6 statements you gave and also in the transcript of your testimony in the
7 Milosevic proceedings. Thank you for this. Now, what am I asking? Were
8 these persons aged between 30 and 40, even perhaps up to 50?
9 A. Are you referring to the police and the army?
10 Q. Yes, those who entered your street. I'm asking about them.
11 A. What do you think? Did I have the strength to see and tell what
12 their age was? That precisely?
13 Q. You were in shock then and you couldn't really see properly, and
14 you were in fear. Isn't that right?
15 A. After everything that I've been through, it is quite normal.
16 Q. At that moment you could not really tell precisely because of the
17 death of your husband, the death of your son, and you were simply trying
18 to keep your other child alive, and you wanted to leave the neighbourhood
19 of Tavnik as soon as possible; right?
20 A. Their fate is registered here in my mind, and I can describe them
22 Q. A few moments ago you told us that you were in a state of shock
23 and that you could not see everything very precisely.
24 A. To be upset, in shock, that's a different thing, but to be
25 unconscious, that is a different thing. Regardless of the pain that I was
1 feeling, I was very conscious and aware.
2 Q. You did not notice that they were wearing bandannas around their
4 A. I was not asked this question, otherwise I would have answered it.
5 Q. I'm just asking you now.
6 A. I already said in the beginning, their faces were painted, they
7 had knives on the top of their rifles. Isn't this enough? Black gloves,
8 terrifying --
9 THE INTERPRETER: Interpreter's correction, the gloves are without
11 MR. CEPIC: [Interpretation]
12 Q. Thank you, Madam. Thank you, Mrs. Hajrizi.
13 MR. CEPIC: [Interpretation] I have no further questions. Thank
15 JUDGE BONOMY: Mr. Aleksic -- Ms. Zed, sorry, do you have
17 MS. ZED: Your Honour, I may have one or two questions, should I
18 start now?
19 JUDGE BONOMY: Well, you do have questions?
20 MS. ZED: Yes.
21 JUDGE BONOMY: Well, let's hear what they are then.
22 Cross-examination by Ms. Zed:
23 Q. Hello, Mrs. Hajrizi. My name is Nadia Zed, and I'm representing
24 General Pavkovic here today. And I just have a few very -- very, very
25 brief questions just for clarification. Now, I understand -- and you've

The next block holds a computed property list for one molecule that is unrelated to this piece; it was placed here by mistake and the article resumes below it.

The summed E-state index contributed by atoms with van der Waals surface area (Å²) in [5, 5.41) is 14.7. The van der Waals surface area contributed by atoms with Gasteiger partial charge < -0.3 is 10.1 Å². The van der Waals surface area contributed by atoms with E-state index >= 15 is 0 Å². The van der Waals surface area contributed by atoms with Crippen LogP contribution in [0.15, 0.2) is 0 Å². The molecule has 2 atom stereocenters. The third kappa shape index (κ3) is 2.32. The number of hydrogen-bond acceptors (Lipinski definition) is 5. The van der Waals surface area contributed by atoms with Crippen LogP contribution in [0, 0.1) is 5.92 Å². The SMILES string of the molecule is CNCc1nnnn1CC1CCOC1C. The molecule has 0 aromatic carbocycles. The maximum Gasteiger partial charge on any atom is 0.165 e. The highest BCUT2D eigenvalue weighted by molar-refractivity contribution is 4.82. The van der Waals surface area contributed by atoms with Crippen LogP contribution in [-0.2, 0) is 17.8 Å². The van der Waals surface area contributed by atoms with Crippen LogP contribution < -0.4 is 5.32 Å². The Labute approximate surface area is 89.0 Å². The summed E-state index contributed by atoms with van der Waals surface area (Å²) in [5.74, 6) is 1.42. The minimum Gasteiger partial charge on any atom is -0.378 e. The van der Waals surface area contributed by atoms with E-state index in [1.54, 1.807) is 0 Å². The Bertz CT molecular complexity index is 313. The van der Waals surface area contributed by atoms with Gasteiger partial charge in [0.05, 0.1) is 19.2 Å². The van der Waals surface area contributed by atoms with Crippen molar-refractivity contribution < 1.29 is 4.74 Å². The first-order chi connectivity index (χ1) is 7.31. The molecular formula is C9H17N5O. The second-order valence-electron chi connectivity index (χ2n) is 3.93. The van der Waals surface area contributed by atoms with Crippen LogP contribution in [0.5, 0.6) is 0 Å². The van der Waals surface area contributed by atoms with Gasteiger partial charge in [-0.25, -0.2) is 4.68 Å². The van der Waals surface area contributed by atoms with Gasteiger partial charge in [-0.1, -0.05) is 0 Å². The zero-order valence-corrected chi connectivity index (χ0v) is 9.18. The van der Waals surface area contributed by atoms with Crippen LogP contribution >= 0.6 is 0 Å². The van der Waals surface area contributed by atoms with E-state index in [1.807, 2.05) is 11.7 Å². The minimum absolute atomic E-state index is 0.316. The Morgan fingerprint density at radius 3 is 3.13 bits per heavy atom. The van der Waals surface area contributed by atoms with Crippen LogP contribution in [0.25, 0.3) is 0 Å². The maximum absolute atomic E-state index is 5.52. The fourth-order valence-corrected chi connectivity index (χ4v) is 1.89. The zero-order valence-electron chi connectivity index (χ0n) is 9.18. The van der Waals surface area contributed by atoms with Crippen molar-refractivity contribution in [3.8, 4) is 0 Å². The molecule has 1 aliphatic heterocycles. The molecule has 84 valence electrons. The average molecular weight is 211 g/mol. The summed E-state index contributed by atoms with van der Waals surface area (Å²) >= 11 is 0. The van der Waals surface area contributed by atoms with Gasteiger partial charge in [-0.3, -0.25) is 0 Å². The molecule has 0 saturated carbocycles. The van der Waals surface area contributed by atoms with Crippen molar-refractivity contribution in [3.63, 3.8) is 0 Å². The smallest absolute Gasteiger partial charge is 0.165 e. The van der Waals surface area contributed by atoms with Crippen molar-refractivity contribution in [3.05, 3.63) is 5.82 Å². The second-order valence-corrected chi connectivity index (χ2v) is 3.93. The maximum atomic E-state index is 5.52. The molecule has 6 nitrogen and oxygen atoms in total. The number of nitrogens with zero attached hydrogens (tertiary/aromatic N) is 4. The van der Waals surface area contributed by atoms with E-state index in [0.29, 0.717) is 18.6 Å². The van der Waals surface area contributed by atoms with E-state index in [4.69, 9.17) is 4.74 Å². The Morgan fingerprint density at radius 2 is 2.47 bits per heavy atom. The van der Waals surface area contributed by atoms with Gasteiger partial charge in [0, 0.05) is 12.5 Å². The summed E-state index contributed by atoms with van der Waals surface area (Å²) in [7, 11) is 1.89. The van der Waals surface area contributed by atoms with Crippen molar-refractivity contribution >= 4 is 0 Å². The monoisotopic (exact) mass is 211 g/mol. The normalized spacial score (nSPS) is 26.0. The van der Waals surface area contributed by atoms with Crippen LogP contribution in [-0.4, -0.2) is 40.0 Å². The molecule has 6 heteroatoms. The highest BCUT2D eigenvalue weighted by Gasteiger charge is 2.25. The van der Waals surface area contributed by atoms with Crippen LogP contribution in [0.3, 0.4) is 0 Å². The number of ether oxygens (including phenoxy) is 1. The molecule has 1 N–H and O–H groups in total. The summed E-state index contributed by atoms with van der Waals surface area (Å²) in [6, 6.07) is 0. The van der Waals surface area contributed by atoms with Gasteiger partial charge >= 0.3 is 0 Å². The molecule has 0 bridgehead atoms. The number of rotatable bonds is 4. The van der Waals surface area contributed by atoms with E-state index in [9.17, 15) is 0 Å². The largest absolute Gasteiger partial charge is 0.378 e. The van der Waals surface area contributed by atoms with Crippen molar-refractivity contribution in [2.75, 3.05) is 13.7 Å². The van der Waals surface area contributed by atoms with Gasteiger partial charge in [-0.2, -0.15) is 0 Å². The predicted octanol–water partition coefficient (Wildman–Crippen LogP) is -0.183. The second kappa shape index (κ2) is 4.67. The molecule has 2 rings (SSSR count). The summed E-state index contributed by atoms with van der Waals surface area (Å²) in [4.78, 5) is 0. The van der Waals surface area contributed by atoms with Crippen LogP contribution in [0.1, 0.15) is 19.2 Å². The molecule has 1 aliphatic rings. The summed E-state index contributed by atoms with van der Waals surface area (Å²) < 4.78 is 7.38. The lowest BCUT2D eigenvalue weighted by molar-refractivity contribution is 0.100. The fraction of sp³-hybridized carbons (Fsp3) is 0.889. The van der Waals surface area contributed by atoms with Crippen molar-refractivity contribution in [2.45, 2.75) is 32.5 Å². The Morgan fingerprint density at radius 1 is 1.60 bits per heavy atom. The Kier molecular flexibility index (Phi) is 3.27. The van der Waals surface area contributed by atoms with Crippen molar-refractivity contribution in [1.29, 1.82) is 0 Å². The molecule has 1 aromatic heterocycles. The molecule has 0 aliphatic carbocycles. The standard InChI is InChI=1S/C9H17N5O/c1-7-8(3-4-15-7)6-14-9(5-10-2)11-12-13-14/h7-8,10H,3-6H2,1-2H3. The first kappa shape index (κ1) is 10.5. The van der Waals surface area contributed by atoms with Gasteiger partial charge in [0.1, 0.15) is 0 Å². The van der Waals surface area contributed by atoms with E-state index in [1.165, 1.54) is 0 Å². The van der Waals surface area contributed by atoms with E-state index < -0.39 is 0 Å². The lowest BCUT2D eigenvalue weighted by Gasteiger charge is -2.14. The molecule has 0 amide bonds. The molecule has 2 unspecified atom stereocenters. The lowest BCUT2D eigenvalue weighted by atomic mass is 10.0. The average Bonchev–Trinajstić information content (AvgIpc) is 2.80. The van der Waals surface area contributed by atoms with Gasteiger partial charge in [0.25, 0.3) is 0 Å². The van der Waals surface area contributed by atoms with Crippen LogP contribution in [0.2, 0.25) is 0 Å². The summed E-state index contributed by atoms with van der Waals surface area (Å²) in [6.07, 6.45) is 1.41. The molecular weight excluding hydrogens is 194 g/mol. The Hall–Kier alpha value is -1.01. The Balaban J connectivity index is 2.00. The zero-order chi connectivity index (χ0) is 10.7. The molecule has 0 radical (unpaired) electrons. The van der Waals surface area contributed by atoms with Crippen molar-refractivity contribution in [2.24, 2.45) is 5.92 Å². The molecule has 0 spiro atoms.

1 stated it today, earlier today, that your husband was a very peaceful man
2 and he did not condone any violence. But given his high position in the
3 community, did he have occasion to meet with KLA members?
4 A. Yes.
5 Q. And based on your discussions with your late husband and your own
6 experiences, would you agree with me that there was a fairly active KLA
7 presence in your village?
8 A. I don't know, and I did not live in a village. I lived in my
10 Q. Sorry about that. I meant your town.
11 You mentioned in your statement that there were some forces
12 wearing green camouflage uniforms that had their faces covered in green
13 masks. Can you please describe what those masks looked like.
14 A. This was an army, and we were used to seeing the Yugoslav army.
15 But that kind of army we didn't see before that date, 25th of March. You
16 could only see their eyes, nothing else, and this is what I saw while I
17 was holding my son, Arianit, wrapped in a blanket and crossing the street
18 to go and leave the town.
19 Q. And just to clarify, this is different from the regular army that
20 you were used to seeing. Is that right?
21 A. Yes.
22 Q. Thank you very much.
23 MS. ZED: I have no further questions.
24 JUDGE BONOMY: Mr. Petrovic.
25 MR. PETROVIC: [Interpretation] Your Honour, no questions for this
2 JUDGE BONOMY: Mr. Zecevic.
3 MR. ZECEVIC: No questions for this witness.
4 JUDGE BONOMY: Mr. Sepenuk.
5 MR. SEPENUK: No questions, Your Honours.
6 JUDGE BONOMY: Now, Ms. Kravetz, do you have any questions?
7 MS. KRAVETZ: I have no further questions, Your Honour.
8 JUDGE BONOMY: What about the references on page 4 of the
9 statement and Mr. Cepic's cross-examination?
10 MS. KRAVETZ: About the neighbourhood of Tavnik?
11 JUDGE BONOMY: Well, it's about the police paramilitary and VJ.
12 MS. KRAVETZ: I can try and clarify that with this witness.
13 JUDGE BONOMY: It would be helpful to us if that could be
15 Re-examination by Ms. Kravetz:
16 Q. Mrs. Hajrizi, on page 4 of your statement you state that on 28th
17 of March you saw different forces in the neighbourhood of Tavnik and you